Definition: This report covers both personal income and consumption expenditures. Personal income includes all sources of earnings--wages (which represents about 58% of the total), interest and dividends, proprietor's income, and other miscellaneous labor income. Consumption is important, because it represents over one-half of the gross domestic product (GDP).
Source: Bureau of Economic Analysis of the U.S. Department of Commerce
Availability: Three to four weeks following the reported month
Likely Impact on Financial Markets:
Interest Rates: Larger-than-expected monthly increase or increasing
considered inflationary, causing bond prices to drop and yields and interest rates
Ability to affect markets:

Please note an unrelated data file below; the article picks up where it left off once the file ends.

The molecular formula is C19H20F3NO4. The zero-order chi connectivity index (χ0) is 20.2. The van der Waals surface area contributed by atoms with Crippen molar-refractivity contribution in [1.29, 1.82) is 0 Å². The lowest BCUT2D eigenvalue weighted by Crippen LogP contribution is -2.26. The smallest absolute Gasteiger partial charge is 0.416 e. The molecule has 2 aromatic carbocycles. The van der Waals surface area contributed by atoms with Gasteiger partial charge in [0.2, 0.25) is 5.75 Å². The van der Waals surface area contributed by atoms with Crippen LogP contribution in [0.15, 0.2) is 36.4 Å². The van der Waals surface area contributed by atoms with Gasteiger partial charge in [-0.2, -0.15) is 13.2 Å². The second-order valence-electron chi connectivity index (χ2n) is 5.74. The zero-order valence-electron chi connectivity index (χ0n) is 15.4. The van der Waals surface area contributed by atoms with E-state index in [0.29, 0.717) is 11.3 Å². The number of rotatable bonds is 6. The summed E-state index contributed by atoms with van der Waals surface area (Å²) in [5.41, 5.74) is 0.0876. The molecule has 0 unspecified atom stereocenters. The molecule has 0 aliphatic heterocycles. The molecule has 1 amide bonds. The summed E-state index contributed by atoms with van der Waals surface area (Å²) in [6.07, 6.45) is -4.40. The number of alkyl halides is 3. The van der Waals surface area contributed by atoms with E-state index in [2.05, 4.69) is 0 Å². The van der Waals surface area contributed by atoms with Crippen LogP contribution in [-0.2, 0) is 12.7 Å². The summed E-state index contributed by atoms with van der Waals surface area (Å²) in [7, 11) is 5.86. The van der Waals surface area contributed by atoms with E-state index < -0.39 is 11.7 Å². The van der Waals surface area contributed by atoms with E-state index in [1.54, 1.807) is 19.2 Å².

Analysis of the Indicator:
Personal income and savings data, which is also covered by the report,
provide economists insight
into future spending (consumption) trends. For example, a dip in the savings rate might suggest
consumers are using that means to finance purchases, a spending situation that typically is not
sustainable. The expectation would be for spending to decline in future months.
The bond market prefers a sluggish report. Strong gains in personal
income and consumption suggest
rapid economic growth, causing investors concern the Federal Reserve will be forced to tighten
monetary policy by increasing interest rates.
A Graph of the latest Personal Income data from The Economic Statistics Briefing Room of the White House.
Personal Income report from BEA.